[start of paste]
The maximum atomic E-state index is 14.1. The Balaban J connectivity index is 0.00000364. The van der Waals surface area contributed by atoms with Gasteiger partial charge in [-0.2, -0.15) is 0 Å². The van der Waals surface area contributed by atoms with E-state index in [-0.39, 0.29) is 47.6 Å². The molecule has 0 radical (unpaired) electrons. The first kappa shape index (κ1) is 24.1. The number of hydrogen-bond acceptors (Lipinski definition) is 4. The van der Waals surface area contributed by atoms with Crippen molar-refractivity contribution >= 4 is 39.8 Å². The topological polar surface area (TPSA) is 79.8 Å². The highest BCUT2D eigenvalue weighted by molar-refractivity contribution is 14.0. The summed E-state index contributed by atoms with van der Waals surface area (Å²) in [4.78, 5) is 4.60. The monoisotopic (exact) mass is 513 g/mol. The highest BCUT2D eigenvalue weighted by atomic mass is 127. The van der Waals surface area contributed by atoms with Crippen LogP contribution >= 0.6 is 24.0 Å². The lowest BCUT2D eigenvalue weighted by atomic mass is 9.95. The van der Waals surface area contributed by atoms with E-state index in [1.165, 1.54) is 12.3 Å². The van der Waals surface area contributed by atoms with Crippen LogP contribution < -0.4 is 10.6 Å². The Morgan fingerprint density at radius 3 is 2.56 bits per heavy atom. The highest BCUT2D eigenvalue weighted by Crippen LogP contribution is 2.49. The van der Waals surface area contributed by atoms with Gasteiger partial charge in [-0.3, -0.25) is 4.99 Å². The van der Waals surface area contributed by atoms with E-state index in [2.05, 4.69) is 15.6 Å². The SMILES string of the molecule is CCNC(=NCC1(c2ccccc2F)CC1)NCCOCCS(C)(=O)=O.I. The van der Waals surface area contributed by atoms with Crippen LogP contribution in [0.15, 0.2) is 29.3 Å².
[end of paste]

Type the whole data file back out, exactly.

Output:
The maximum atomic E-state index is 14.1. The Balaban J connectivity index is 0.00000364. The van der Waals surface area contributed by atoms with Gasteiger partial charge in [-0.2, -0.15) is 0 Å². The van der Waals surface area contributed by atoms with E-state index in [-0.39, 0.29) is 47.6 Å². The molecule has 0 radical (unpaired) electrons. The first kappa shape index (κ1) is 24.1. The number of hydrogen-bond acceptors (Lipinski definition) is 4. The van der Waals surface area contributed by atoms with Crippen molar-refractivity contribution >= 4 is 39.8 Å². The topological polar surface area (TPSA) is 79.8 Å². The highest BCUT2D eigenvalue weighted by molar-refractivity contribution is 14.0. The summed E-state index contributed by atoms with van der Waals surface area (Å²) in [4.78, 5) is 4.60. The monoisotopic (exact) mass is 513 g/mol. The highest BCUT2D eigenvalue weighted by atomic mass is 127. The van der Waals surface area contributed by atoms with Crippen LogP contribution >= 0.6 is 24.0 Å². The lowest BCUT2D eigenvalue weighted by atomic mass is 9.95. The van der Waals surface area contributed by atoms with E-state index in [1.165, 1.54) is 12.3 Å². The van der Waals surface area contributed by atoms with Crippen LogP contribution < -0.4 is 10.6 Å². The Morgan fingerprint density at radius 3 is 2.56 bits per heavy atom. The highest BCUT2D eigenvalue weighted by Crippen LogP contribution is 2.49. The van der Waals surface area contributed by atoms with Gasteiger partial charge in [-0.3, -0.25) is 4.99 Å². The van der Waals surface area contributed by atoms with E-state index in [2.05, 4.69) is 15.6 Å². The SMILES string of the molecule is CCNC(=NCC1(c2ccccc2F)CC1)NCCOCCS(C)(=O)=O.I. The van der Waals surface area contributed by atoms with Crippen LogP contribution in [0.15, 0.2) is 29.3 Å².